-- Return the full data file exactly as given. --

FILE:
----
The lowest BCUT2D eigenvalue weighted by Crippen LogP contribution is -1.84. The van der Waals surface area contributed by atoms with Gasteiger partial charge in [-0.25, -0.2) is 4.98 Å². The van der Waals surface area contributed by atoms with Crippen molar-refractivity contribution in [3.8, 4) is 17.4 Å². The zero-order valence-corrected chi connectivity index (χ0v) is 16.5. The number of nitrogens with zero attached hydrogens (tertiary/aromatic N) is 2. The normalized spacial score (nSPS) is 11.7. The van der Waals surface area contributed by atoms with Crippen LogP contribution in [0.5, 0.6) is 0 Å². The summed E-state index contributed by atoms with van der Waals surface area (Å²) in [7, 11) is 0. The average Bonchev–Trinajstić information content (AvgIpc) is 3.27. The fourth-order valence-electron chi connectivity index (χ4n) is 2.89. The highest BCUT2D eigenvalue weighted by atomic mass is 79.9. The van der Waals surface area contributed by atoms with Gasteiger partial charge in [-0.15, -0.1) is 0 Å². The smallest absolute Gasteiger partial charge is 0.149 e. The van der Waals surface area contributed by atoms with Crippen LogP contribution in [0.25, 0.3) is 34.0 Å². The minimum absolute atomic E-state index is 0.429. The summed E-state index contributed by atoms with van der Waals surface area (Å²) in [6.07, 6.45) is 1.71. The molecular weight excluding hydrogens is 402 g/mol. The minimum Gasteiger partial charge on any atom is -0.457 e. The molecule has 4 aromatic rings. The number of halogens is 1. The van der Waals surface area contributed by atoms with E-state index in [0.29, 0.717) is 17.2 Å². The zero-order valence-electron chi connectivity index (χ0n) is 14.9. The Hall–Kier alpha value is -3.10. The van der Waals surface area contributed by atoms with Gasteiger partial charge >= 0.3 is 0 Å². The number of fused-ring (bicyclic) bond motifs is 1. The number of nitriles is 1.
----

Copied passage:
The lowest BCUT2D eigenvalue weighted by Crippen LogP contribution is -1.84. The van der Waals surface area contributed by atoms with Gasteiger partial charge in [-0.25, -0.2) is 4.98 Å². The van der Waals surface area contributed by atoms with Crippen molar-refractivity contribution in [3.8, 4) is 17.4 Å². The zero-order valence-corrected chi connectivity index (χ0v) is 16.5. The number of nitrogens with zero attached hydrogens (tertiary/aromatic N) is 2. The normalized spacial score (nSPS) is 11.7. The van der Waals surface area contributed by atoms with Crippen LogP contribution in [0.5, 0.6) is 0 Å². The summed E-state index contributed by atoms with van der Waals surface area (Å²) in [7, 11) is 0. The average Bonchev–Trinajstić information content (AvgIpc) is 3.27. The fourth-order valence-electron chi connectivity index (χ4n) is 2.89. The highest BCUT2D eigenvalue weighted by atomic mass is 79.9. The van der Waals surface area contributed by atoms with Gasteiger partial charge in [-0.15, -0.1) is 0 Å². The smallest absolute Gasteiger partial charge is 0.149 e. The van der Waals surface area contributed by atoms with Crippen LogP contribution in [0.25, 0.3) is 34.0 Å². The minimum absolute atomic E-state index is 0.429. The summed E-state index contributed by atoms with van der Waals surface area (Å²) in [6.07, 6.45) is 1.71. The molecular weight excluding hydrogens is 402 g/mol. The minimum Gasteiger partial charge on any atom is -0.457 e. The molecule has 4 aromatic rings. The number of halogens is 1. The van der Waals surface area contributed by atoms with E-state index in [0.29, 0.717) is 17.2 Å². The zero-order valence-electron chi connectivity index (χ0n) is 14.9. The Hall–Kier alpha value is -3.10. The van der Waals surface area contributed by atoms with Gasteiger partial charge >= 0.3 is 0 Å². The number of fused-ring (bicyclic) bond motifs is 1. The number of nitriles is 1.